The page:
This week, Intel and ARM announced that they would be entering a partnership whereby for the first time in years, ARM designs will be manufactured by Intel.
The chips will be for a low-risk client, South Korea’s LG, and it signals a historic rejoining between ARM and Intel since they worked together many, many moons ago. Much fanfare was made following the announcement, but there are a few reasons to believe it’s a shrewd move by Intel.
In 2013, Intel’s marketing department drove home how its Custom Foundry would find the chip giant opening its fabrication plants – where semiconductor chips are produced – to other businesses. But the truth is Intel has been producing custom chips for some companies for years: one such is Hewlett Packard (before the turn of the millennium) and even its predecessor, Compaq. Now it makes chips for others like Altera, but it does so to very specific guidelines, and as more of a contract manufacturing model than as a pure-play foundry like rivals Samsung and TSMC, which have both traditionally been the de facto choices for the production of low power and mobile chips.
“Intel is very picky about which customers it will have, and that’s partly because it’s very picky about its process and its design methodologies,” says Malcolm Penn, principal analyst and founder at Future Horizons. ”If you want to use Intel as a foundry you’ll design it their way, and that way is non-industry standard.”
Traditionally, Intel has blown hot and cold about whether or not it plans to shift to a larger-scale foundry model. However, there are some convincing arguments as to why this could be beneficial, not least undermining Samsung and TSMC – both of which have claimed to have cutting-edge technology, but according to Penn, is nothing of the sort.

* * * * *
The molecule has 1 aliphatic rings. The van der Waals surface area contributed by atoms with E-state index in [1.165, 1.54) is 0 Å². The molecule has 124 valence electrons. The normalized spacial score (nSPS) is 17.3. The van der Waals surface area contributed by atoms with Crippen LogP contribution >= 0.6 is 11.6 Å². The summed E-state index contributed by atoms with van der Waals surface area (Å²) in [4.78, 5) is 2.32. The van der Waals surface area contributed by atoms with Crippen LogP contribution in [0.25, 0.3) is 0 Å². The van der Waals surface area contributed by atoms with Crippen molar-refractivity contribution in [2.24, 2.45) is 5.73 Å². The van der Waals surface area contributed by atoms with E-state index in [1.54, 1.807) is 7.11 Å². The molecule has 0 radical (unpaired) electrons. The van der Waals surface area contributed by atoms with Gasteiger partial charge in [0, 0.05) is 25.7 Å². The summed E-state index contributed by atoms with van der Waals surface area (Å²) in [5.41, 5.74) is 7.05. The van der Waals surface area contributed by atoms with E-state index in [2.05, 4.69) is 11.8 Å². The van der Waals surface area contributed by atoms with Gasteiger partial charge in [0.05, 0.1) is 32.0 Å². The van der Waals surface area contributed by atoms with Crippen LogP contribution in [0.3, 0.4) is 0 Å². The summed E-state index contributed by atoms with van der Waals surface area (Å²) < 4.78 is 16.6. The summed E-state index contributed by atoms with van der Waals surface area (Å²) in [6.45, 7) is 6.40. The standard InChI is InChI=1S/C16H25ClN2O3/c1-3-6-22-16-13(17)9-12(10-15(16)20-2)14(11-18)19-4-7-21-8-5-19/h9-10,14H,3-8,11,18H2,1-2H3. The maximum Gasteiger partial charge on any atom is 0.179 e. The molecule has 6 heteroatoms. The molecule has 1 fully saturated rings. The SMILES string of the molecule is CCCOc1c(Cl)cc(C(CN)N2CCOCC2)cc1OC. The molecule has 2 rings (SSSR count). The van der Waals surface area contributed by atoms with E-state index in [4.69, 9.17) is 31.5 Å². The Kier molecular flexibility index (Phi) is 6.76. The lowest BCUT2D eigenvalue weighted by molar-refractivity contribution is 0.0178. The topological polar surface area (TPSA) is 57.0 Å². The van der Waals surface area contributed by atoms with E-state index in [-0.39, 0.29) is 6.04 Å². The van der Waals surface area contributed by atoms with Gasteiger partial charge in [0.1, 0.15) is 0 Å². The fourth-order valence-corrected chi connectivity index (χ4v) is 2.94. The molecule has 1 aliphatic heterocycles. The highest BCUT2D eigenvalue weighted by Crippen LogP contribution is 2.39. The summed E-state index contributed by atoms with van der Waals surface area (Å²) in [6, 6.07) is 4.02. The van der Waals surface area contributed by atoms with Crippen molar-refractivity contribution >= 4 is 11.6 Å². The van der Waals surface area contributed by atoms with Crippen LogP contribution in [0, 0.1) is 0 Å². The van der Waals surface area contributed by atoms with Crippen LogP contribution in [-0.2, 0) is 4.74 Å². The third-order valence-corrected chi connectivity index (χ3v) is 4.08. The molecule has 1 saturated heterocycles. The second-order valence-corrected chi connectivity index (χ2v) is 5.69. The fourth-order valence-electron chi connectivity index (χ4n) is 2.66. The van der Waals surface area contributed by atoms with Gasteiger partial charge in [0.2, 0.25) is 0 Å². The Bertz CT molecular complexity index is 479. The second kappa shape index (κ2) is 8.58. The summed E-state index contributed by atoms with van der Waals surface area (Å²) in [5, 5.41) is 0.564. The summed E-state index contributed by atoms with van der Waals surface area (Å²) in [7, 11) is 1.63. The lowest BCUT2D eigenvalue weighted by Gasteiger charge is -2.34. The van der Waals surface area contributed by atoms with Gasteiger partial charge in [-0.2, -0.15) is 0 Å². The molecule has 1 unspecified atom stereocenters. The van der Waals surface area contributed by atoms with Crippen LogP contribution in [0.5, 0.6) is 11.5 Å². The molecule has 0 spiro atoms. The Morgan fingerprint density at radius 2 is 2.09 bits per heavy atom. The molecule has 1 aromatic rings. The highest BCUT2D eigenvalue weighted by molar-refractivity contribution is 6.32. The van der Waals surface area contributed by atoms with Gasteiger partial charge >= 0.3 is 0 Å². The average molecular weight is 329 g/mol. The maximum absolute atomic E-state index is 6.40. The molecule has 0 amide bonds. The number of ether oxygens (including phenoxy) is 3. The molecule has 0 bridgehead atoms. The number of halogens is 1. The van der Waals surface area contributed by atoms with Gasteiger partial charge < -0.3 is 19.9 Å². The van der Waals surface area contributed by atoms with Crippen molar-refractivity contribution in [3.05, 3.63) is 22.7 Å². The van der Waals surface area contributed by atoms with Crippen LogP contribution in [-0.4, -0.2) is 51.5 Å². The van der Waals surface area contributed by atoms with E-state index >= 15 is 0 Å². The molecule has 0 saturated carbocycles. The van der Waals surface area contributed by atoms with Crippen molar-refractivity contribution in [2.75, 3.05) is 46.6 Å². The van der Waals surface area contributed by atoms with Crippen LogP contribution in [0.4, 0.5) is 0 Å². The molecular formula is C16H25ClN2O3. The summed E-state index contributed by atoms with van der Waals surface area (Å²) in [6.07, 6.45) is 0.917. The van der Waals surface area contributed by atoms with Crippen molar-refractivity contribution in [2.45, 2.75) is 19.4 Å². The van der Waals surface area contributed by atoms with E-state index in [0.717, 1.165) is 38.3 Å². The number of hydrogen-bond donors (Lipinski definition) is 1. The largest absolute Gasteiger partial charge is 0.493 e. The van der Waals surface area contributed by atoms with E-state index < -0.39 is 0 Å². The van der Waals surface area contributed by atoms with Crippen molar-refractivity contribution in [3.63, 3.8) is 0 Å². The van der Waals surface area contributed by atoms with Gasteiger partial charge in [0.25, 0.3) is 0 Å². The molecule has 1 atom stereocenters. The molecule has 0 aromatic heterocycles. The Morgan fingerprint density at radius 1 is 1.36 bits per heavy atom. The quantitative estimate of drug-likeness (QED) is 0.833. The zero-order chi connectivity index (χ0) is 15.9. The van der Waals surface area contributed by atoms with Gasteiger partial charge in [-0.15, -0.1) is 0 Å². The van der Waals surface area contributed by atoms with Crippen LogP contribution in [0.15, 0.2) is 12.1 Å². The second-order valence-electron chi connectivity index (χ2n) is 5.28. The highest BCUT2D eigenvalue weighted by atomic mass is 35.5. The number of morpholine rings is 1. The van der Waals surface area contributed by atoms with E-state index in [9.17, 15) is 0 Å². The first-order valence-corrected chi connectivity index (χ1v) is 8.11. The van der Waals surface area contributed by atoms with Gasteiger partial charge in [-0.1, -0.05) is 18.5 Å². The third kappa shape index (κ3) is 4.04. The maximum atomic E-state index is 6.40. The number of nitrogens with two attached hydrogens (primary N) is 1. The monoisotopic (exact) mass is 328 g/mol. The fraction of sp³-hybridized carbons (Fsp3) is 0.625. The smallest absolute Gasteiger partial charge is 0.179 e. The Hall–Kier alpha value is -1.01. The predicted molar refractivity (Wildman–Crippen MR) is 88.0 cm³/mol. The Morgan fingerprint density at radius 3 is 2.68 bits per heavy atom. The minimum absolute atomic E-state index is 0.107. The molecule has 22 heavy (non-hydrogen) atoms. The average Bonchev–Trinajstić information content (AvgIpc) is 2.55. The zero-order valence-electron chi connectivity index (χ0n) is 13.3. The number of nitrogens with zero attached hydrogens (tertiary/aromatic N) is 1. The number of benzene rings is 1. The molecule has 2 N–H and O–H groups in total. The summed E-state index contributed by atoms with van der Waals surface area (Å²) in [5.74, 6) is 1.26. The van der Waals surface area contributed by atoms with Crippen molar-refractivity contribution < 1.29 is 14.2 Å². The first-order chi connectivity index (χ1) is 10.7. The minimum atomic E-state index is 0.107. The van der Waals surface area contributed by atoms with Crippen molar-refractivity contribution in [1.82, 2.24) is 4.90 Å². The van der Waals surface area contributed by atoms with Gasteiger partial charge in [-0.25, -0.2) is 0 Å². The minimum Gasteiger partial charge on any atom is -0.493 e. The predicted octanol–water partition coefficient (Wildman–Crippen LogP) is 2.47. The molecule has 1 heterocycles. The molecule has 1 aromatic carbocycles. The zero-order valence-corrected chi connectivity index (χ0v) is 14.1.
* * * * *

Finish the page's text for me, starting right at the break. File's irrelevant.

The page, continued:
“Even though the competitors all say they have a 10nm or 14nm process, they’re not identical, and the Intel process is definitely more advanced by a generation than Samsung or TSMC,” says Penn. “That’s probably allowing large companies like LG to want to get into bed with Intel.
“There’s also no doubt about it, although Samsung and TSMC have closed the gap with Intel over the years, they are still not process development leaders – and to be a leader in the same way Intel is, they’d have to spend huge amounts of money on R&D.
“You can see how if Intel did want to offer a foundry business on a larger scale, to only a select top tier of customers it would be a formidable force. There’s nothing that TSMC or Samsung could do that would come up with a chip of better performance than an Intel-designed chip.”
What’s in it for Intel?
Fabrication plants are highly complex and expensive assets to maintain, and they shouldn’t be running under capacity. Although it’s very unlikely Intel’s are sitting empty, the current level of PC and server demand in the market suggests they might not be as full as Intel would like them to be.
When Intel pushes its upcoming 3D memory products out of the development stage this will change dramatically – but for now, it’s safe bet that there’s capacity going spare.
With this deal, Intel is filling its fabs with a contract from a top-tier client – LG – and gaining practical experience in turning out ultra-low power chips at a very high volume. Not only is that going to provide Intel with a heap of information about low-power chip production, but also provide it with a better understanding for realising its vision of taking the lion’s share of the burgeoning internet of things market – a critical objective for Intel.
Ultimately the deal serves as a warning shot to the pure-play foundries that it has the technology to lead, fills its fabs with production while they’re running low, and provides Intel with the crucial experience needed to tackle the ultra-low power market.
“It’s a good learning curve,” says Penn. “They’ll be building some of this stuff and also gaining huge amounts of data on real-life products that they’re selling.”
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